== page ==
The Grey Witch Karla material was good, particularly Leylia’s confrontation with her, although one wonders just what happened to Woodchuck.

    Welcome to Lodoss Island! also exploded with even Wagnard, potential King of the Dead, playing his part in a cookie competition. Kashue made a cameo for a brief pun, but it just wasn’t like the old days. Still, fun was had all around.

    Record of Lodoss War: Chronicles of the Heroic Knight was full of charisma, and easily the best Lodoss animated property. It could probably have benefitted from more swords and less religion, but as it was, it was enjoyable.

    Miyazaki Showcase: Spirited Away

    August 7, 2004 on 6:40 pm | In Spirited Away | Comments Off on Miyazaki Showcase: Spirited Away

    Spirited Away is possibly Miyazaki Hayao’s most well known film, and is arguably the most widely recognised anime (that is, recognised as being anime). It’s a subtle work and much gentler than his previous hit, Princess Mononoke. As with that film before it, it was Japan’s greatest box office success until being surpassed by an American blockbuster phenomenon (Princess Mononoke being surpassed by Titanic, Spirited Away by The Matrix Reloaded).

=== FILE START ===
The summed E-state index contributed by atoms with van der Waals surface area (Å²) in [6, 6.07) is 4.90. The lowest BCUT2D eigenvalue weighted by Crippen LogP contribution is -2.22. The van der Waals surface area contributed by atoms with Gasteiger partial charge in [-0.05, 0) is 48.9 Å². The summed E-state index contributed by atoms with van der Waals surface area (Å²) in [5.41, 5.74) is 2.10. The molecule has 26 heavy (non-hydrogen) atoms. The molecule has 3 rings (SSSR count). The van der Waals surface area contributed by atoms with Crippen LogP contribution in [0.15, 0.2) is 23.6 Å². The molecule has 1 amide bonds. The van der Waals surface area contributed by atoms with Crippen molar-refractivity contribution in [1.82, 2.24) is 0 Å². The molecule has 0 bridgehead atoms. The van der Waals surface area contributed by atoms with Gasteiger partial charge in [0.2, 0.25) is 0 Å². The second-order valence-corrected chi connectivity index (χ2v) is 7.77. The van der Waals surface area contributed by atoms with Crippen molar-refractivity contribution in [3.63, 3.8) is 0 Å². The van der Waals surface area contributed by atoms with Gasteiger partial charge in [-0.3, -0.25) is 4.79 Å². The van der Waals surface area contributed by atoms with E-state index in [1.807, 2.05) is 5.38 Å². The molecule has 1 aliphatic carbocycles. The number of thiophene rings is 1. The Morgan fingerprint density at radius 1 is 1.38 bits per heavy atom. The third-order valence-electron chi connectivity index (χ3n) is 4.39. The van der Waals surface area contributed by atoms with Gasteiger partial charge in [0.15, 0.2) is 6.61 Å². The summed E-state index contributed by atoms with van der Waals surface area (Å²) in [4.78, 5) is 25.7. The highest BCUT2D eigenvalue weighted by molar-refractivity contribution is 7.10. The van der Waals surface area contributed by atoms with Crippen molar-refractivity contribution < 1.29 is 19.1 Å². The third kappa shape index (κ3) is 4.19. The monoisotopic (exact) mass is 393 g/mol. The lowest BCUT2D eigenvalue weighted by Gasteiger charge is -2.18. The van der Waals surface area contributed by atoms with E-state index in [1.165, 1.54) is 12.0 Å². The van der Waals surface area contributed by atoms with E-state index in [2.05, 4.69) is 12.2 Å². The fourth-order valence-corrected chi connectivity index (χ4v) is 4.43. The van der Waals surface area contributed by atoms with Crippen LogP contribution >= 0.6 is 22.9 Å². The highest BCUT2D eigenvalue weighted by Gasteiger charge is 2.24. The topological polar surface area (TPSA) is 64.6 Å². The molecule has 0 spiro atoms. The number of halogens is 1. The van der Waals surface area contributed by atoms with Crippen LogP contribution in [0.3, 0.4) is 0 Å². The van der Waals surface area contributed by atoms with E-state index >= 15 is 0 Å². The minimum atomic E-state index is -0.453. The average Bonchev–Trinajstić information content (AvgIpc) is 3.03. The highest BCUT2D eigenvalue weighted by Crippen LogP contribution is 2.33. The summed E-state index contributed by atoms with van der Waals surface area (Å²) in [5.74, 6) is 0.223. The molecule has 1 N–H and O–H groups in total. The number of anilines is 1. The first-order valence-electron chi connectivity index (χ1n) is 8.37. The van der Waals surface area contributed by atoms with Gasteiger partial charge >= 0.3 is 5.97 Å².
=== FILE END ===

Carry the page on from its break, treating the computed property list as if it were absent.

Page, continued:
At the beginning of Spirited Away, young girl Chihiro is reluctantly moving to a new town with her parents. They get lost along the way, clearly having bought the house sight unseen. Stopping at a roadside guardian, they follow a tunnel until they come to an expanse of grassy fields. They keep on walking until they find a deserted town – and a store full of food. Seeing that it is unattended, they start eating. Chihiro feels that this is not right, and chooses not to partake. She looks about the town, and when she comes back she finds that her parents have been turned into pigs. Chihiro seeks employment with Yubaba, the witch who runs the place as a resort for the gods. If she can work off her contract, then her parents will be free once more.